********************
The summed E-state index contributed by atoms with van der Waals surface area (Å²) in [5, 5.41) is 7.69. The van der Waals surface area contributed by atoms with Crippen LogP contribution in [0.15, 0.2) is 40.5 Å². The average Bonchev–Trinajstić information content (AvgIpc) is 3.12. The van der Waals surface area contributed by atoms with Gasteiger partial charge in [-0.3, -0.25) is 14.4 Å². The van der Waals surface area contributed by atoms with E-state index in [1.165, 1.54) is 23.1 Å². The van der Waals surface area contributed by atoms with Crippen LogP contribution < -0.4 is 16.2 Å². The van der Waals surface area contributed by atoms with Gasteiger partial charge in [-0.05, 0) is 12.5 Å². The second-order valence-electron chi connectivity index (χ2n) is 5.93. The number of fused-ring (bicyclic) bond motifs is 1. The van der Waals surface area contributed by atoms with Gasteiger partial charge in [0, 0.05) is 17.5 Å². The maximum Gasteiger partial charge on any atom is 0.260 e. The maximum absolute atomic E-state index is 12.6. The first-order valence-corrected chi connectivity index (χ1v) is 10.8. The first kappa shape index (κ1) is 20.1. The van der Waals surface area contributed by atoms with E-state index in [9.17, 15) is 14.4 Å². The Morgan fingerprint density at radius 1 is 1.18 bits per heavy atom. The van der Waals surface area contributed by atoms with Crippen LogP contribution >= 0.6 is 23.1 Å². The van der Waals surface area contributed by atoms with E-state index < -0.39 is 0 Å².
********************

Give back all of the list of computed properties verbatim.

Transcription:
The summed E-state index contributed by atoms with van der Waals surface area (Å²) in [5, 5.41) is 7.69. The van der Waals surface area contributed by atoms with Crippen LogP contribution in [0.15, 0.2) is 40.5 Å². The average Bonchev–Trinajstić information content (AvgIpc) is 3.12. The van der Waals surface area contributed by atoms with Gasteiger partial charge in [-0.3, -0.25) is 14.4 Å². The van der Waals surface area contributed by atoms with E-state index in [1.165, 1.54) is 23.1 Å². The van der Waals surface area contributed by atoms with Crippen LogP contribution < -0.4 is 16.2 Å². The van der Waals surface area contributed by atoms with Gasteiger partial charge in [-0.05, 0) is 12.5 Å². The second-order valence-electron chi connectivity index (χ2n) is 5.93. The number of fused-ring (bicyclic) bond motifs is 1. The van der Waals surface area contributed by atoms with Gasteiger partial charge in [0, 0.05) is 17.5 Å². The maximum Gasteiger partial charge on any atom is 0.260 e. The maximum absolute atomic E-state index is 12.6. The first-order valence-corrected chi connectivity index (χ1v) is 10.8. The first kappa shape index (κ1) is 20.1. The van der Waals surface area contributed by atoms with E-state index in [9.17, 15) is 14.4 Å². The Morgan fingerprint density at radius 1 is 1.18 bits per heavy atom. The van der Waals surface area contributed by atoms with Crippen LogP contribution >= 0.6 is 23.1 Å². The van der Waals surface area contributed by atoms with E-state index < -0.39 is 0 Å².